Lead developer Tim Leiweke let it slip that the arena is working with Amazon to create a contactless food service system similar to the ones at Amazon Go stores.
SEATTLE — It sounds like Amazon will have more than naming rights in the new arena at Seattle Center.
On Thursday, Oak View Group CEO and lead developer Tim Leiweke let it slip that the company was working with Amazon to create contactless concessions at Climate Pledge Arena, similar to the payment system at Amazon Go stores already seen in Seattle.
At Amazon Go stores, customers use a phone app to enter the store. They then pick up their own items off shelves and can leave without having to interact with a cashier. Their items are paid automatically through their accounts.
Leiweke spoke as part of a broader discussion about the future of sports and the fan experience in a post-COVID-19 world, hosted by Sportico.
Leiweke appeared alongside two current NBA owners, the Golden State Warriors Joe Lacob and Milwaukee Bucks Marc Lasry.
Leiweke said issues raised during the pandemic have influenced changes to the building design.
“Air circulation systems, we improved at both Climate Pledge Arena, and the UBS Arena [the future home of the New York Islanders] and the Moody Center down in Austin. So in all three new buildings, we had to go back and with our engineering folks figure out how to put more air into the building and get fresher air in there. We’ve gone to great lengths now to go grab-and-go with Amazon. That’s a huge part of what we’re doing on our food and beverages.”
“We’re gonna have to do a lot more with our employees to make sure that we’re tracking them, not just when they come to work,” he added.
The conversation also led to talk about when venues, like Seattle’s arena, or others may reopen to fans.
Lacob’s franchise privately financed a $1.4 billion-plus Chase Arena in San Francisco, which opened in 2019. He believes there is a way to gradually reopen to fans, even if a COVID-19 vaccine is not in wide use.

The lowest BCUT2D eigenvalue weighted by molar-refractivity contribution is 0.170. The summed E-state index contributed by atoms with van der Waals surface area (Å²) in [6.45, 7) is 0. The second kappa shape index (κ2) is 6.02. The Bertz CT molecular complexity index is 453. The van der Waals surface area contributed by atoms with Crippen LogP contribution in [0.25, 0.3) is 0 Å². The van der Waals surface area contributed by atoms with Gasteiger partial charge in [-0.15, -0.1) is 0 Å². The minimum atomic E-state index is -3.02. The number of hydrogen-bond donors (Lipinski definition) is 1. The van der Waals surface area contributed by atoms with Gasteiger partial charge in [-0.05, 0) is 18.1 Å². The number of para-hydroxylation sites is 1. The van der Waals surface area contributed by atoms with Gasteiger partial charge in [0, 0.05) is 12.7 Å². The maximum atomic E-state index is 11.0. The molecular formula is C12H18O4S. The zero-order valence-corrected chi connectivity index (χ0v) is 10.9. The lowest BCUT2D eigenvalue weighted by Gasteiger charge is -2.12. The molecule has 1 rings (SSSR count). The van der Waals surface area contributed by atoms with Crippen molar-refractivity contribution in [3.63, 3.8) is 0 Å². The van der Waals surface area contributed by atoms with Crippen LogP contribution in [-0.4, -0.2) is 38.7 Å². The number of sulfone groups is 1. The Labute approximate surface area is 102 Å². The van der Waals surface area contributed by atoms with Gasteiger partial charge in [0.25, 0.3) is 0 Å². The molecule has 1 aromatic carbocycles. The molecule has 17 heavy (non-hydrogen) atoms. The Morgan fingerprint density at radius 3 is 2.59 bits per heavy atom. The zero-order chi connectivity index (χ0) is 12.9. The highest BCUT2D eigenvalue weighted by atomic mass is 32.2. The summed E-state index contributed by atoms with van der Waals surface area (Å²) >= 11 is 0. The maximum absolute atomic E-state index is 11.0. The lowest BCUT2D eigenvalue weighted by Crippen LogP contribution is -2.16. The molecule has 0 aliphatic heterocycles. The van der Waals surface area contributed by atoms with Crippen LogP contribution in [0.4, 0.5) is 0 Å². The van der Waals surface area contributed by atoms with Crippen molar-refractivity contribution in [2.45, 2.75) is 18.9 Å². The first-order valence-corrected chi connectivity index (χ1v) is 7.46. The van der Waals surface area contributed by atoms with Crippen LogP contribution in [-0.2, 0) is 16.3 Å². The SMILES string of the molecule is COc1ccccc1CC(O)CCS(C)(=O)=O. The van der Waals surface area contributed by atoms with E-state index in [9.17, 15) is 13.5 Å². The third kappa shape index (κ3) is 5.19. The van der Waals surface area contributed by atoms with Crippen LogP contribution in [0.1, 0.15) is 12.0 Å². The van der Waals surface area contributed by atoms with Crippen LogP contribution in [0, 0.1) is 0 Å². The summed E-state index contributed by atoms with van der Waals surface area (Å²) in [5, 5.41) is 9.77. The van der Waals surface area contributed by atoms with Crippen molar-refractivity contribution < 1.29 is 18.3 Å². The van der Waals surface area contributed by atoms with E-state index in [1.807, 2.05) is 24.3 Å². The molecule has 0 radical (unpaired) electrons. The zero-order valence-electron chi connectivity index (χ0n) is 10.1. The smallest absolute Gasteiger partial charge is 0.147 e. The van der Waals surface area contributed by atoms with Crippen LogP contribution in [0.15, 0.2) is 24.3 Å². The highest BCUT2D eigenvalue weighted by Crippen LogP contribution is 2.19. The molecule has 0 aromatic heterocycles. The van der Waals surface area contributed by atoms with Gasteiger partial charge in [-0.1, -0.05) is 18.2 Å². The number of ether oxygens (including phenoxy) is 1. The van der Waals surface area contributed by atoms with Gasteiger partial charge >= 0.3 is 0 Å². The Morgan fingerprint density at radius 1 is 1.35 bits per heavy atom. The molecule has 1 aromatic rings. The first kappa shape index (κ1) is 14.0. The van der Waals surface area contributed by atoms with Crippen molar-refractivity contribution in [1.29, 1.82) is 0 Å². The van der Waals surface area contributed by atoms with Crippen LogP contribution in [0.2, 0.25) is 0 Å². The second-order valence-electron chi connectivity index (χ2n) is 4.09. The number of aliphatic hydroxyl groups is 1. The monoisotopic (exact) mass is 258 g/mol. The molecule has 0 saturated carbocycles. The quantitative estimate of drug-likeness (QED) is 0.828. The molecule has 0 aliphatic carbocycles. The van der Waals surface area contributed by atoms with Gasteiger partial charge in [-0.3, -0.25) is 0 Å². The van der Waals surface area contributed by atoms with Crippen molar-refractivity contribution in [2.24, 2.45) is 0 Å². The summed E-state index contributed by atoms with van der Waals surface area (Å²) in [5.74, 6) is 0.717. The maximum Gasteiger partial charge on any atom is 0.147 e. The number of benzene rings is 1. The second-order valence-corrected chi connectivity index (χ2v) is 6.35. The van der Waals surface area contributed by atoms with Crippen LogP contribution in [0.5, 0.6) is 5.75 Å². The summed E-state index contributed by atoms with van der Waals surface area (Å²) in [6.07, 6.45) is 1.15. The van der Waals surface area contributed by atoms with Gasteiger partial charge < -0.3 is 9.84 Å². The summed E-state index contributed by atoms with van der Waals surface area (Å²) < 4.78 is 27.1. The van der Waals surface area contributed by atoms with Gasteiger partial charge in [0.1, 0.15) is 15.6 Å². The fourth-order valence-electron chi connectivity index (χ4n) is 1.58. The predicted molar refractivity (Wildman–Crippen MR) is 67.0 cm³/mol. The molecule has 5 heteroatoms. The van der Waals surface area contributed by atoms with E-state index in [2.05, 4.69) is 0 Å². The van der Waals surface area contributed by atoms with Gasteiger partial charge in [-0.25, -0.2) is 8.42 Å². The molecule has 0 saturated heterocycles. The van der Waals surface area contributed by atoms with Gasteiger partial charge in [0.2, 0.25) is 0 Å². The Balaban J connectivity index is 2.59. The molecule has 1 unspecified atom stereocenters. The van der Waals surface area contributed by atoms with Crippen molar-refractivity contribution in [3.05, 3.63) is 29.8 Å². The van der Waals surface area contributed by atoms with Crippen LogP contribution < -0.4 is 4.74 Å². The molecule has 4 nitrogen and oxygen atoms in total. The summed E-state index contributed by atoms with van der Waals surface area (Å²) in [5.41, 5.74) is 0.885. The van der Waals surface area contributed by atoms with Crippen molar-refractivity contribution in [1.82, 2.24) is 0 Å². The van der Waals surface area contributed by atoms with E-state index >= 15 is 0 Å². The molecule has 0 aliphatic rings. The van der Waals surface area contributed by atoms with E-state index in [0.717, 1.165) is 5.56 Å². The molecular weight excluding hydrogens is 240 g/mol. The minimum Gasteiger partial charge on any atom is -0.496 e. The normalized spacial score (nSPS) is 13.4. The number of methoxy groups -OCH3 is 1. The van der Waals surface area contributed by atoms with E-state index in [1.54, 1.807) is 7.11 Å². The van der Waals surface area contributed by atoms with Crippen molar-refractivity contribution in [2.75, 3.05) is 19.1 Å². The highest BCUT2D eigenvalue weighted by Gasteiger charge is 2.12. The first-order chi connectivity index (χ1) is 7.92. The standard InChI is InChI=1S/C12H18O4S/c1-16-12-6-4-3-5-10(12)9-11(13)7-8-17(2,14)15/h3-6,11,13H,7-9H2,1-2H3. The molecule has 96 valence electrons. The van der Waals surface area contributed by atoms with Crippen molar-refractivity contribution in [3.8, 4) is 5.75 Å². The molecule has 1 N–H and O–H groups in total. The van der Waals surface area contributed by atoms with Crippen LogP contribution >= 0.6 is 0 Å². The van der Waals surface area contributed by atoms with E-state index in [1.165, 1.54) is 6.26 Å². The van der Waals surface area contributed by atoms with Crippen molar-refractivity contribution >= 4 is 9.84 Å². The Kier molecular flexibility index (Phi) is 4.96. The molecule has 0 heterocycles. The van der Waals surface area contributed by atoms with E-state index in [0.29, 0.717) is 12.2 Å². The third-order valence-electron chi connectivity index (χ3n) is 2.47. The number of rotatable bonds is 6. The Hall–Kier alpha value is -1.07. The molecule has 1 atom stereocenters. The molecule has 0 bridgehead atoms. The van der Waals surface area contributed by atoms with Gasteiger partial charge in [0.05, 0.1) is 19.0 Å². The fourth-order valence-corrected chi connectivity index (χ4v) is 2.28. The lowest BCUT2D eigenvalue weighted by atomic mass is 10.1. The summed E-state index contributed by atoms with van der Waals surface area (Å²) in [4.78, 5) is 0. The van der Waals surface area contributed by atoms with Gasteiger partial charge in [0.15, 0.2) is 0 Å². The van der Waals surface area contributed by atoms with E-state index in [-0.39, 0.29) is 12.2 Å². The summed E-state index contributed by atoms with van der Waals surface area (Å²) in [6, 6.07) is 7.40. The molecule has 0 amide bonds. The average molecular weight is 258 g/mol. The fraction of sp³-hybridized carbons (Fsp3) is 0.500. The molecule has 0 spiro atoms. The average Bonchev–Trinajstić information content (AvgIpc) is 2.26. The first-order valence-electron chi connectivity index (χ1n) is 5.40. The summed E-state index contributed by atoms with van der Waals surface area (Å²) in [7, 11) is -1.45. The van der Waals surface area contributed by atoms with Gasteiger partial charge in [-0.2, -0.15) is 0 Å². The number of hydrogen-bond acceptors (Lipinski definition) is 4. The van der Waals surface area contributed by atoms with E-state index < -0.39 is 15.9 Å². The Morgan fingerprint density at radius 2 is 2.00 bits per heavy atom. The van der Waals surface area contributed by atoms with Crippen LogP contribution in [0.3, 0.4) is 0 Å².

“I think there are three ways to mitigate risk and to keep people feeling safe, and the demand is there and (the fans) want to come,” he said. “Basically airflow, ventilation, masking, and testing, those are the three things that you can do. You can do them, they cost money, but testing in particular, but it’s worth it. If you can fill an arena, my expectation is I’m going to try like hell to get half of our arena, and then all of our arena done as soon as possible.”
Lacob says he has a plan.
“Testing is something, we can do it. I have a quantitative risk assessment model that I put together with UCSF and the leading epidemiologist there.”
“We’re presenting into the city on the state and shows you when you do those three things at a certain level, you can make the venue safer than going to the local grocery store,” Lacob said.
Climate Pledge Arena is scheduled to open to fans in time for the inaugural season of the Seattle Kraken in October.
Kraken executives had previously hinted that the building’s concessions would include cashier-less kiosks, cafeteria-style food service and beverage options.
The Kraken declined to comment on Leiweke’s statement.